Claire McCarthy interview

Ophelia is one of the most maligned characters in literary history. It’s not entirely her fault — the tragic heroine of Hamlet suffers from being not much of a heroine, but rather a cipher for the purity and virtue of women and all that will befall them when that innocence is corrupted by the world. She’s best known for her descent into madness, culminating in a suicide whose tragic beauty has been enshrined in many an oil painting. But Australian filmmaker Claire McCarthy’s (The Turning, The Waiting City) upcoming Shakespeare retelling Ophelia asks, what if Ophelia was more? More active, more assured, more than just a laundry list of perfect virtues.

Ophelia is a revisionist retelling of Hamlet that imagines the classic Shakespeare tragedy from the point of view of the doomed heroine. But McCarthy wanted to do more than simply depict a straightforward adaptation of Hamlet based only on Ophelia’s brief interactions with the story.

“This was an opportunity to capture her point of view and her particular insights about the dynamics around her without having to make her feel passive or a victim like she was in the original play,” McCarthy said in an interview with /Film. “So how do you have that feel like she has currency and interest, how can we remain with her even if she’s not the one compelling the narrative?”

Part of that is accomplished simply with the casting of Star Wars: The Last Jedi’s Daisy Ridley, who McCarthy praised for having a “contemporary vulnerability but also a strength to her.” While Ridley wouldn’t be getting into any physical scraps with anyone, she also wouldn’t be the helpless damsel whose greatest legacy is in how beautifully she drowns. McCarthy talks how much of Hamlet’s classic story is changed in Ophelia, Ridley as the Romantic icon, and how the film inverts the male gaze through the characters played by Ridley and Naomi Watts in an interview with /Film.

What drew you to this story of an Ophelia-focused retelling of Hamlet?

She’s such a tragic icon. I had the opportunity to study the play — I did a thesis on the play when I was in high school — so I’ve always loved Hamlet and been intrigued by Ophelia. So reading [Semi Chellas’] screenplay, it just struck me as a really interesting opportunity and timely opportunity to give her a different opportunity to speak on her own terms.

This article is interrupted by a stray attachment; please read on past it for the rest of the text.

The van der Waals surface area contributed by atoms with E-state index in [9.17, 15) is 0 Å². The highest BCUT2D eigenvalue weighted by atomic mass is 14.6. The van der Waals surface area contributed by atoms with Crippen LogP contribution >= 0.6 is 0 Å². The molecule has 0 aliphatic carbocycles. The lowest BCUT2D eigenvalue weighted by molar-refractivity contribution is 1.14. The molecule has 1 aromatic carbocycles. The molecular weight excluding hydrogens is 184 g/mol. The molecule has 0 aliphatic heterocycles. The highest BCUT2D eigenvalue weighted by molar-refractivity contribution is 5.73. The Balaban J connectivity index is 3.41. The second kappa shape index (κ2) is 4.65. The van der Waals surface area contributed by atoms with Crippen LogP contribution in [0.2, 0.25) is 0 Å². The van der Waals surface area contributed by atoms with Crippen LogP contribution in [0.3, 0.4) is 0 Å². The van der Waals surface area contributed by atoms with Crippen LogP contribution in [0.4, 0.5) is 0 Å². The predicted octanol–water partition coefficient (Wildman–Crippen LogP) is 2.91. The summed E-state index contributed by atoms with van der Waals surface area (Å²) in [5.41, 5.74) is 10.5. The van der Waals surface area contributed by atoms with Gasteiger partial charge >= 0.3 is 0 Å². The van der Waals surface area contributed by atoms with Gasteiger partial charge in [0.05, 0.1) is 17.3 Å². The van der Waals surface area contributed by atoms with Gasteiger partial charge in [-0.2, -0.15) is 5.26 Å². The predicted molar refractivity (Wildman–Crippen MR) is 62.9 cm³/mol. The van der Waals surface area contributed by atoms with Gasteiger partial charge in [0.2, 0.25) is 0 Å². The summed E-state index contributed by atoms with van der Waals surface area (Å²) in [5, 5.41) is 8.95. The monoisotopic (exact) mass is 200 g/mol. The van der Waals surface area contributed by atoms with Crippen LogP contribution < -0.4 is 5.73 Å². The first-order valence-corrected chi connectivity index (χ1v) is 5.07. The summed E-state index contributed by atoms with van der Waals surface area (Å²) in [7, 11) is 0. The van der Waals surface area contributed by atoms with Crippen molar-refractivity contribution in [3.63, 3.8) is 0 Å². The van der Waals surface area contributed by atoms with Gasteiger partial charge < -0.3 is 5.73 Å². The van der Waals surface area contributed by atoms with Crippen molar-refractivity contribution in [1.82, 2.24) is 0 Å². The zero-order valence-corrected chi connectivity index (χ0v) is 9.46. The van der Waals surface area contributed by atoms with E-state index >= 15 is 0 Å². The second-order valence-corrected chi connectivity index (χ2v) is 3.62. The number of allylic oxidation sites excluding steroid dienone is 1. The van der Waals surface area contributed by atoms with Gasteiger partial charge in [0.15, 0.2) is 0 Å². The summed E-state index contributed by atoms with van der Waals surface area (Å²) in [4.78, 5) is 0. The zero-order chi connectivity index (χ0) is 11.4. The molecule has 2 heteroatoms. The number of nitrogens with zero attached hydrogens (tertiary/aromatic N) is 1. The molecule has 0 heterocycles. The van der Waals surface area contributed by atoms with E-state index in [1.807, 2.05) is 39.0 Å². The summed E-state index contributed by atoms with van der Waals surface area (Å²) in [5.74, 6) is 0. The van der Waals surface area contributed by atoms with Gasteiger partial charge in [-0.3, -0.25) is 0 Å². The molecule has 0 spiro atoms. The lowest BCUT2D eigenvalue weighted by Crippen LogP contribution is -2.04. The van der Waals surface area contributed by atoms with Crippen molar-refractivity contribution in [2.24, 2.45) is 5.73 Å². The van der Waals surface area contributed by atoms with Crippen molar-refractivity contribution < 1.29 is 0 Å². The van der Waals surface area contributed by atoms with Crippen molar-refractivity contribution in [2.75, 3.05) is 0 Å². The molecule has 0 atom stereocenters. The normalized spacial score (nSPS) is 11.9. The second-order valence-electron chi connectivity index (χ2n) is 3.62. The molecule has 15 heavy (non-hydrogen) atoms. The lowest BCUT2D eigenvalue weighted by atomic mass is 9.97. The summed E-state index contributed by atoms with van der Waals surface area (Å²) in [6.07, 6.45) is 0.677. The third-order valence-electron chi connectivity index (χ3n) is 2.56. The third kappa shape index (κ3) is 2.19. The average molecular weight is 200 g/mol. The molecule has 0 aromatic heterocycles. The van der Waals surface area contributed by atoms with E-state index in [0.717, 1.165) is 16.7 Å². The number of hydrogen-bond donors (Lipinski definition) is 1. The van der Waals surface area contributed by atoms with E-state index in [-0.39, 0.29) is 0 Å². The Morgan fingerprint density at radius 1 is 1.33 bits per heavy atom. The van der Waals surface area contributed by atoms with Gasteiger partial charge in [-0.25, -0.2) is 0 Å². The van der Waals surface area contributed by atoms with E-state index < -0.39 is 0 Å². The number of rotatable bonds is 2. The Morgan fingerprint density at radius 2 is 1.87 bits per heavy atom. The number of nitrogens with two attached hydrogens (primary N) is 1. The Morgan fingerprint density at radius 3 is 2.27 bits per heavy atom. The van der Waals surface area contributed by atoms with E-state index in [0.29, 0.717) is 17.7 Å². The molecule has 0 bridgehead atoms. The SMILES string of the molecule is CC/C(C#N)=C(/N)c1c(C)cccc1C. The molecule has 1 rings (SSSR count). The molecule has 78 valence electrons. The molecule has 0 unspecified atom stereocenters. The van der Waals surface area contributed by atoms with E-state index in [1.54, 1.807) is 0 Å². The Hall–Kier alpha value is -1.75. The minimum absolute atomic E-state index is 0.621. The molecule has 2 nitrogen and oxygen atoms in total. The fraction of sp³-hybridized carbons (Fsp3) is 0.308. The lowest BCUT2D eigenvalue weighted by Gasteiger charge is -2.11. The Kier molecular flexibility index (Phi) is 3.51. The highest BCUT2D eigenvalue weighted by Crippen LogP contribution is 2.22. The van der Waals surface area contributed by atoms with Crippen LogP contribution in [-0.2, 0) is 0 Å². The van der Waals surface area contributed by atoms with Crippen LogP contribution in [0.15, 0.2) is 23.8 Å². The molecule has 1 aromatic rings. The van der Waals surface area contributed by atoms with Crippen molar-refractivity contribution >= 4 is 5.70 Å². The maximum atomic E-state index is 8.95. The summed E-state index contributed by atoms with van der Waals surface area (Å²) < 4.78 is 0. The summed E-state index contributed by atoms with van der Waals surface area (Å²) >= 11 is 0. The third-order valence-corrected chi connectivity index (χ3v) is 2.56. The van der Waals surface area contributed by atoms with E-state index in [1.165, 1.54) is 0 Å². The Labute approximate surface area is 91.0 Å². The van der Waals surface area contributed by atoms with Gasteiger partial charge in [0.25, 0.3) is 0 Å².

’It struck me that, with the period setting and its riff on arguably one of Shakespeare’s most beloved and sublime masterworks, so many things could go wrong. We didn’t try to go too lofty or high-brow, but the work is trying to set up the best circumstances for a younger audience to feel for these characters, in particular Ophelia and relate to her struggle and be emotionally moved. And it felt like a good opportunity to do that and to press into a lot of things that are within a play but to do it in such a way that a younger audience don’t feel like they’re having to take their vitamins. Those things are really interesting and challenging to think about: Does the language need to be updated, and how do we make the interactions feel contemporary, what kind of casting approach would we have, how do we create that world so it feels really balanced and tonally specific to that world of Shakespeare, but it doesn’t feel like it’s drab or boring? We have texture, and intrigue, and how do we create that castle and these particular character dynamics, and also not to be seduced by wonderful sets and fancy camera moves and make sure we’re always in the world of these characters and set up the emotional life of the characters? All that struck me as really rich and really intriguing, so that was my primary thing to figure out how to get that tonal [balance].

Ophelia has been famously maligned by historians and the literary world for years for her one-dimensional depiction. What was your goal in your depiction of her in Ophelia?

This was an opportunity to capture her point of view and her particular insights about the dynamics around her without having to make her feel passive or a victim like she was in the original play. I think there’s a contemporary discussion about it and a discussion about representation, but there’s also questions of how far we can push that because Ophelia is low status, she’s not the power player in the world of the story, she’s often observing. So how do you have that feel like she has currency and interest, how can we remain with her even if she’s not the one compelling the narrative? How do we make her feel like the subject, not the object?

Thinking a lot about casting has been a massive issue. How do we get the exterior of Ophelia if she’s a pre-Raphaelite or Romantic icon, styled with this Titian hair and the long dress, and the whole world of castles and that period setting — it’s sort of the externalization of trying to figure out the emotional life and finding the actress who could have the resilience and strength. So Daisy Ridley, we were so delighted when she was interested in playing this role. I think she brings such a contemporary vulnerability but also a strength to her, which we sort of think Ophelia would survive on her own terms which we think is important to her story, that is both interested in her but doesn’t give up hope for her.

Speaking of her dynamic with other characters and her relationship with them, Ophelia gets a richer relationship with Gertrude, who also gets her own agency in this film, with the addition of her dealings with the witch, her sister, also played by Naomi Watts. What was the decision to add this storyline and cast Naomi Watts in both roles?

Ophelia [is] often a passive character or a victim in the play, [while] Gertrude is portrayed as weak or inferior. We very often judge her in the original screenplay, so [we were] working out how to portray her with Naomi Watts, who was such an incredible collaborator.

It’s like the Madonna-whore complex.